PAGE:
Where the Candidates Stand on NASA and Space Exploration - KWWL - Eastern Iowa Breaking News, Weather, Closings

Where the Candidates Stand on NASA and Space Exploration

Posted: Updated:
Staff members watch on before the solar-powered Juno spacecraft went into orbit around Jupiter, at NASA's Jet Propulsion Laboratory in Pasadena, California on July 4, 2016. RINGO CHIU / Pool via AFP - Getty Images Staff members watch on before the solar-powered Juno spacecraft went into orbit around Jupiter, at NASA's Jet Propulsion Laboratory in Pasadena, California on July 4, 2016. RINGO CHIU / Pool via AFP - Getty Images
(NBC) -

If we're going to send the first humans to Mars in the early 2030s, NASA is going to need the next President of the United States to be a strong supporter of space exploration.

While Congress controls the federal government's purse strings, the president plays a key role in shaping the future of NASA by proposing a budget, which is then discussed by key stakeholders for months before it's put to a vote.

"Historically we all tend to remember the Kennedy moment of giving a big speech and announcing a goal for the nation," James Muncy, co-founder of the Space Frontier Foundation told NBC News. "Space is now increasingly commercial as well as a government endeavor."

The current proposed budget for NASA in 2017 is $19 billion — down $300 million from the previous year but still an improvement from the past decade which saw the end of the space shuttle program.

The next president will be stepping into the role during a pivotal time for NASA as the space agency looks toward a Mars mission and prepares to end its dependance on Russia for rides to the International Space Station.

NASA has laid out its plan for Mars in a 36-page report, detailing milestones the space agency must hit over the next few years to help ensure a future trek into deep space is a success.

In an interview with Aerospace America, Trump called NASA "one of the most important agencies in the United States government for most of my lifetime" and said it should "focus on stretching the envelope of space exploration."

When asked whether he'd fund a mission to Mars, Trump made it clear issues in the United States would win over our interests in space.

"A lot of what my administration would recommend depends on our economic state. If we are growing with all of our people employed and our military readiness back to acceptable levels, then we can take a look at the timeline for sending more people into space," he told Aerospace America.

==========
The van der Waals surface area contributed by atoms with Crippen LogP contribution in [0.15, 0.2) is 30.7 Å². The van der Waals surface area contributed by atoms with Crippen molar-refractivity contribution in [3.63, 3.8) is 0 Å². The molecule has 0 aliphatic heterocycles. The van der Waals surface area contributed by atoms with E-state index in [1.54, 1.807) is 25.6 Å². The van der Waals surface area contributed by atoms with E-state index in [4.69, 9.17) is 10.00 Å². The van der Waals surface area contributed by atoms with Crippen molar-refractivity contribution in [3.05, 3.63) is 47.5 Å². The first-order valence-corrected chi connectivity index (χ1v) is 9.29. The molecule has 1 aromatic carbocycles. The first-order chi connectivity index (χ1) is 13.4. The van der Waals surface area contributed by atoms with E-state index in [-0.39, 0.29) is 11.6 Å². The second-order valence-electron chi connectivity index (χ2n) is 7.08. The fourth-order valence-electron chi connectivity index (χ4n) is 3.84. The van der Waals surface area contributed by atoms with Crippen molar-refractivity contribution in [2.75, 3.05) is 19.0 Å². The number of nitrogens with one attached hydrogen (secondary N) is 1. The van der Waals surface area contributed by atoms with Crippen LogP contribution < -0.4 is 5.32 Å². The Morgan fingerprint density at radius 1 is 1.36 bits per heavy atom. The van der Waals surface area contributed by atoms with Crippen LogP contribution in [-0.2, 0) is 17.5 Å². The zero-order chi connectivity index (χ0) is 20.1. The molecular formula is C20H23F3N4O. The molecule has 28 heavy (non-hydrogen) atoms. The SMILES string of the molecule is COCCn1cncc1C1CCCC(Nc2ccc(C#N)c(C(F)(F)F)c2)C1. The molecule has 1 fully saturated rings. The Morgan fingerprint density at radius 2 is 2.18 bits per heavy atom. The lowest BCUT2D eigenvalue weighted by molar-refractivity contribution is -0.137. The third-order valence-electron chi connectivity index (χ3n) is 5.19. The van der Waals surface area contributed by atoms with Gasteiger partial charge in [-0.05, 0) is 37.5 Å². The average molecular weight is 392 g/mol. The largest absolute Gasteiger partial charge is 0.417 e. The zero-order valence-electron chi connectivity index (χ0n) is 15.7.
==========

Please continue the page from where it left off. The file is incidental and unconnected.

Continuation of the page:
Clinton hasn't dived into specifics about the Mars mission; however, the Democratic Party Platform promises to support NASA and continue the spirit of exploration.

"We will strengthen support for NASA and work in partnership with the international scientific community to launch new missions to space," the platform says.

In the near-term, NASA plans to test its Orion spacecraft and Space Launch System rocket, in addition to visiting an asteroid and redirecting a chunk of it into orbit around the moon.

Astronauts could later visit the boulder and use the mission to test some of the tools needed for a Mars mission.

All of this is in addition to the countless experiments being done to understand how the human body and mind can handle a mission that could last years.

Since NASA's shuttle fleet stopped operations in 2011, the space agency has been buying seats aboard a Russian Soyuz capsule to send American astronauts to and from the International Space Station.

NASA has contracted with SpaceX and Boeing to handle the first crew missions to the International Space Station, which could happen at the end of next year or in 2018.

Developing a safe and reliable way to send astronauts to space could also be incredibly cost effective for NASA.

SpaceX's Crew Dragon and Boeing's Starliner would cost about $58 million per seat, according to NASA. By comparison, a seat aboard the Russian Soyuz has the heftier price tag of $81 million.

Trump ranted about "dependence" on the Russians in a 2012 tweet.

Representatives for both campaigns did not immediately respond to NBC News' request for comment.

While neither candidate has expanded on a space platform as extensively as other issues, Clinton has spoken about her childhood dream of being an astronaut.

"I had always been fascinated by exploration and space travel, maybe in part because my dad was so concerned about America lagging behind Russia," Clinton wrote in her memoir, "Living History."

"I wrote to NASA to volunteer for astronaut training. I received a letter back informing me that they were not accepting girls in the program," she wrote. "It was the first time I had hit an obstacle I couldn't overcome with hard work and determination, and I was outraged."

NASA announced its first all-female class of astronauts in January 1978.

Trump also has a unique connection to space.

There's a petition to send Trump to space and leave him there. Even Jeff Bezos, the billionaire Amazon CEO who also runs Blue Origin, a private space company, offered Trump a free trip, something space nerds could only dream of.

Powered by Frankly